Financial Independence As A Goal
After ingesting more and more information on how to achieve financial independence, I started to realize that it’s not some far-fetched goal for extreme cheapskates or rich people, but something that can be set as a goal for the average family. The math is simple, as illustrated in this post. But the execution is where most will stumble. It’s where we have stumbled, honestly.
Michelle and I have had more and more discussions on what it would look like to have an over-arching goal of becoming financially independent. In discussing our goal, I have realize a few things about myself:
- I don’t want to quit working for money once we become financially independent.
- I don’t want to ever “retire” in the traditional Americanized sense of the word and be a lazy schlub (you know, live on the golf course and recline in front of a TV all day).
- We need a lot less than I ever thought to safely live off 4% of our savings.
- The most motivating part of the goal is the ability to spend as much time as I want with my family.
- As much as I enjoy our home and everything about it, it probably wasn’t the wisest financial decision.
- As much as we tell everyone that my wife is the spender of the family, that is NOT true.
We have started to loosely map out what it would look like for us to work toward this long-term goal. As with all goals, the best way to achieve them is to start at the end and reverse engineer them. So here’s how we set specific goals and milestones to work toward financial independence.
Four Steps To Financial Independence
- Put together a projected “F.I. budget” of our predicted future monthly expenses. This would NOT include a mortgage, because we want to KILL that sooner.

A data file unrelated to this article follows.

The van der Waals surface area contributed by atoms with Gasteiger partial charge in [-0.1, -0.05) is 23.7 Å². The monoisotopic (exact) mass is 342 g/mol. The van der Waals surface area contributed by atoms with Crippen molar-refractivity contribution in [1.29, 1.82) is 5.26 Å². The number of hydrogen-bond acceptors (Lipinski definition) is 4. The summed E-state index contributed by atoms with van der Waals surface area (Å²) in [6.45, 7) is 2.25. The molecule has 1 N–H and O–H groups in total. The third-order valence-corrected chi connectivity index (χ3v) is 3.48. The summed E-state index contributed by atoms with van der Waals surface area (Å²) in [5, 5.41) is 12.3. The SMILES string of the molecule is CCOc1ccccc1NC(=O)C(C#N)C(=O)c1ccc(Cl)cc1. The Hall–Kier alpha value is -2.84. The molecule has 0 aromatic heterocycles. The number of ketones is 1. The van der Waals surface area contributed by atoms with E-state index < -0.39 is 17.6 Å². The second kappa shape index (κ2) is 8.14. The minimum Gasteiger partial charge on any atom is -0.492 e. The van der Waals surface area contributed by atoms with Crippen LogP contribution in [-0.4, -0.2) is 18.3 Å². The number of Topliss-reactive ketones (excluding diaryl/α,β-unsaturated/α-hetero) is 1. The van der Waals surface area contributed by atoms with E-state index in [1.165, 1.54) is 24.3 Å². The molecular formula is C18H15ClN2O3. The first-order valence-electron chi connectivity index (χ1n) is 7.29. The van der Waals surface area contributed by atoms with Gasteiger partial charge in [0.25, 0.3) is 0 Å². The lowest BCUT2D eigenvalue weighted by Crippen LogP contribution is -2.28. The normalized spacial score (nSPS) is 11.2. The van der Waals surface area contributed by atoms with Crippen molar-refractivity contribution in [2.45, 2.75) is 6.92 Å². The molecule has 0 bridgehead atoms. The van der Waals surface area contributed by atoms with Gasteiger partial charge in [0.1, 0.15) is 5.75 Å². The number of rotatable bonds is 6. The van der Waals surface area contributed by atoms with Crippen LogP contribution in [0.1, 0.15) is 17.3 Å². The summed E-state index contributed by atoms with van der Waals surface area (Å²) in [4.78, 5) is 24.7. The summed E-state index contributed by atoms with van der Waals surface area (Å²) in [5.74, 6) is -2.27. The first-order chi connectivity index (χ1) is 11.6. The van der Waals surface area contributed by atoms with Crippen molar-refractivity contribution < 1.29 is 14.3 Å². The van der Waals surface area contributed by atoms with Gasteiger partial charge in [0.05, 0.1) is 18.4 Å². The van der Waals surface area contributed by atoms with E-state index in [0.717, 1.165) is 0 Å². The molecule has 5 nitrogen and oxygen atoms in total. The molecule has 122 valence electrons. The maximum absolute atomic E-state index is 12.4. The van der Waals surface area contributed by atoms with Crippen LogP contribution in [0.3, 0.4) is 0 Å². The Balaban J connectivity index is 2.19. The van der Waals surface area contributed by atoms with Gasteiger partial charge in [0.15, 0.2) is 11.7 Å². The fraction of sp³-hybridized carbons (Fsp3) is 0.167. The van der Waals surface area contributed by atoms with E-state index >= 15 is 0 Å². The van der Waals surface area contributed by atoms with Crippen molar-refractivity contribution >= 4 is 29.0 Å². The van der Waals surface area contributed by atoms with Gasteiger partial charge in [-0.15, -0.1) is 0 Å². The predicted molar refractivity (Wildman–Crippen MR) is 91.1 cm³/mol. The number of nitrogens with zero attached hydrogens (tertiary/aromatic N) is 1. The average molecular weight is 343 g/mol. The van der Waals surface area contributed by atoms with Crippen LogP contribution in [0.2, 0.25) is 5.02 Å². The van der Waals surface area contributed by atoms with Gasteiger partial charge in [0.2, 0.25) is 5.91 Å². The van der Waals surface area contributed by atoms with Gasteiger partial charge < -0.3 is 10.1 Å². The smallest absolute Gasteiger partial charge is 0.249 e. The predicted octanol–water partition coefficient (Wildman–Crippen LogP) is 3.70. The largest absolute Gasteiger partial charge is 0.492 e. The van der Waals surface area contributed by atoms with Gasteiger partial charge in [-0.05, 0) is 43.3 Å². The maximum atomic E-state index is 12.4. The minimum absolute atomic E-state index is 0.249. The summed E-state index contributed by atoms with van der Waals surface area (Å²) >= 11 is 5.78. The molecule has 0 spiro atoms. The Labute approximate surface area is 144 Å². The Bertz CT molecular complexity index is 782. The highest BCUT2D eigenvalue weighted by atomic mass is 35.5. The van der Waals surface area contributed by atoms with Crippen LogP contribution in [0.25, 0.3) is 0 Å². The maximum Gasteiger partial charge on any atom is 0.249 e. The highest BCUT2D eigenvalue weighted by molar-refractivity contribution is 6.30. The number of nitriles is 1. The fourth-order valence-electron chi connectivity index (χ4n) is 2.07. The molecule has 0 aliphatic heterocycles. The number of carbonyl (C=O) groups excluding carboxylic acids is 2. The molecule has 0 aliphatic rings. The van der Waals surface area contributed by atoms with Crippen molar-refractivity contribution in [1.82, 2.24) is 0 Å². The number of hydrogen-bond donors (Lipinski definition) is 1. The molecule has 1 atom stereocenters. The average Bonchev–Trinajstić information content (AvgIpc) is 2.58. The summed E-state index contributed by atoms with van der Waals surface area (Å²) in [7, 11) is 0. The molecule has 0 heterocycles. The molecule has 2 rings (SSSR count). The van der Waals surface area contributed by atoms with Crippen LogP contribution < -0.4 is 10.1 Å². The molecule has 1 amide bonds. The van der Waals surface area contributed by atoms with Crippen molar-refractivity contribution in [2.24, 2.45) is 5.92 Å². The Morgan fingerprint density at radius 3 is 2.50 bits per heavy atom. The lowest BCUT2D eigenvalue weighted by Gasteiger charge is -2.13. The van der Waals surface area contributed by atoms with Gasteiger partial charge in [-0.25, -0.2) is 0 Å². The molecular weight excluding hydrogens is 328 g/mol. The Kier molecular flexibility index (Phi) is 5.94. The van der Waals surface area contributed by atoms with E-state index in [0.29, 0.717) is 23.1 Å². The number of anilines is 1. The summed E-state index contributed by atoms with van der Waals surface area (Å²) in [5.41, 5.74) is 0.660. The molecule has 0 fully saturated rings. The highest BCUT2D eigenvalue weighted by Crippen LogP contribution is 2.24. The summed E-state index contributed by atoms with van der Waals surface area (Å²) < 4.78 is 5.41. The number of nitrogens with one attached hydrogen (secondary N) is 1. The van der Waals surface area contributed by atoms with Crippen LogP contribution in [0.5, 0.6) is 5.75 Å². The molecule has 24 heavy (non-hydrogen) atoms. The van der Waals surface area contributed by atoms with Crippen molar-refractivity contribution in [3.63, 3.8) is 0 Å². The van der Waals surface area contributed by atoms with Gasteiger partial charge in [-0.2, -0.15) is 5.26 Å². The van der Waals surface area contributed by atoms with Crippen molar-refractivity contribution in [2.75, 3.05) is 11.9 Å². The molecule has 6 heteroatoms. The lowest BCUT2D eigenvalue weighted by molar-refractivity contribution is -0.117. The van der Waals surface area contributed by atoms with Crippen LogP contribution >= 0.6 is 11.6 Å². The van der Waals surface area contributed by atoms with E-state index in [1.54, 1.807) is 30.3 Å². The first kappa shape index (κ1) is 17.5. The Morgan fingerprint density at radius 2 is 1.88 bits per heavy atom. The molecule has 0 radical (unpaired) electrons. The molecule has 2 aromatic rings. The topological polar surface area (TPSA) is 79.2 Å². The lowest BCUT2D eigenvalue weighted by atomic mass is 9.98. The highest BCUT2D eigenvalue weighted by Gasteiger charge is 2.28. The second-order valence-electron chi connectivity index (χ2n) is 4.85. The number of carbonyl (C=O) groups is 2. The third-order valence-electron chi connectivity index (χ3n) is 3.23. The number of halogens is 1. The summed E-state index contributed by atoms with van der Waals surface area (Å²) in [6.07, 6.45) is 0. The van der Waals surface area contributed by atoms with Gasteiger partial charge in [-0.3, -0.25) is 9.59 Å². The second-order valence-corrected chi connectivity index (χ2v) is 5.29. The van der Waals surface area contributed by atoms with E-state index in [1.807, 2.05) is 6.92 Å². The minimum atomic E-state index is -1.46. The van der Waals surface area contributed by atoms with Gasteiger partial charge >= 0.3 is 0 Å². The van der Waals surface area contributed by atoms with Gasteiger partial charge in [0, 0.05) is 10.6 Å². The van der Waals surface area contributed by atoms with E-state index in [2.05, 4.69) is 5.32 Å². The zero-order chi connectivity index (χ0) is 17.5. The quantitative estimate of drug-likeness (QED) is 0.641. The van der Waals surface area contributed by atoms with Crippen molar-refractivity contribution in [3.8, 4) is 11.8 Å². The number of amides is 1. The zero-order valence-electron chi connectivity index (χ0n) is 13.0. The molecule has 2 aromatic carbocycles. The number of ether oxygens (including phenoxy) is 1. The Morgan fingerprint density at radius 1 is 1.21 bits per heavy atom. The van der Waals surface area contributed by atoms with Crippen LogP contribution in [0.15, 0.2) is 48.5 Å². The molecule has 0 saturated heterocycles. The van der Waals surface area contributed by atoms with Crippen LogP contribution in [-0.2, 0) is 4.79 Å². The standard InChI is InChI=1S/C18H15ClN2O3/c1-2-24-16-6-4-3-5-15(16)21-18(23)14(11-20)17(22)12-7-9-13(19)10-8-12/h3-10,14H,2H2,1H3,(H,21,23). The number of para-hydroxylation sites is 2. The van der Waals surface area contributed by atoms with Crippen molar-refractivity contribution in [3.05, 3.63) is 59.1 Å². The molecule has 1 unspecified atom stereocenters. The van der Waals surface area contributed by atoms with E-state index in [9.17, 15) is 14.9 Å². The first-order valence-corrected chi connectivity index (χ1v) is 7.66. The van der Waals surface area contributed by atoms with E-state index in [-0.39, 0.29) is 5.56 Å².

- Based on the annual expenses, figure out how much we would need to live on 4% of our total savings (Hint: multiply annual expenses by 25).
- Based on that total number, use a handy-dandy investing calculator to see how long it would take to get there based on our monthly savings amount.
- Adjust savings rate as necessary to get desired result.
Making The Necessary Changes
I think that last step above is the BIGGEST hurdle for most to overcome. Whatever your current financial situation, there are a MILLION reasons why you are only able to save the amount you do RIGHT NOW. Whether it’s that you mortgage is too big, or your income is too small, you feel that you are financially tapped each month, so how in the world could you increase your savings rate?
I’m in the same boat currently. For us, we know that our mortgage is one of that biggest reasons for that. Our long-term plan includes adjusting it down (which may include moving), and paying it off early, as well as increasing our income strategically over the next decade or so. The rest of our budget is pretty rock solid, and we are bare minimum for most every category, including free travel, not paying for clothing, and avoiding new cars. But our budget has been a work in progress for 5 years, and over the years we have continued to cut the crap out of our budget to direct our money toward the important things in life.
It’s not easy, but the only way to increase your savings rate is to either make more money, or cut out unnecessary expenses. And the only way you are going to make those changes is having your goals at the front of your mind as you review your spending and decide what is truly important to you. The goal of financial independence can be the foundation and long-term plan for you to start making those changes today.
Staying The Course
The only way Michelle and I stay the course on this thing for the next decade or two is keeping in mind the reason to pursue financial independence. Freedom to spend our time however we like.
We don’t hit this goal if our dreams are too small, and we will NOT make it if we succumb to the consumerism mentality that says more stuff = more happiness.
We WILL hit this goal if I put a BIG picture of my family on my desk at work. This goal will BECOME A REAILTY if we stay passionate for life.
If you want to make this a reality for yourself, you need to truly define what is important to you. Then you need to delete anything from your financial life that opposes that. Simple as that. And to continue to stay the course long term, you will need to filter all incoming noise that says you need more STUFF to fulfill your life.
It won’t be easy, and sometimes it feels like sacrifice. But in reality, that is FREEDOM!
Comments: What are your thoughts on the goal of financial independence? Have you considered what it would take to get there? I recommend trying my four steps above to see where you land, and what adjustments you can make to make it happen sooner.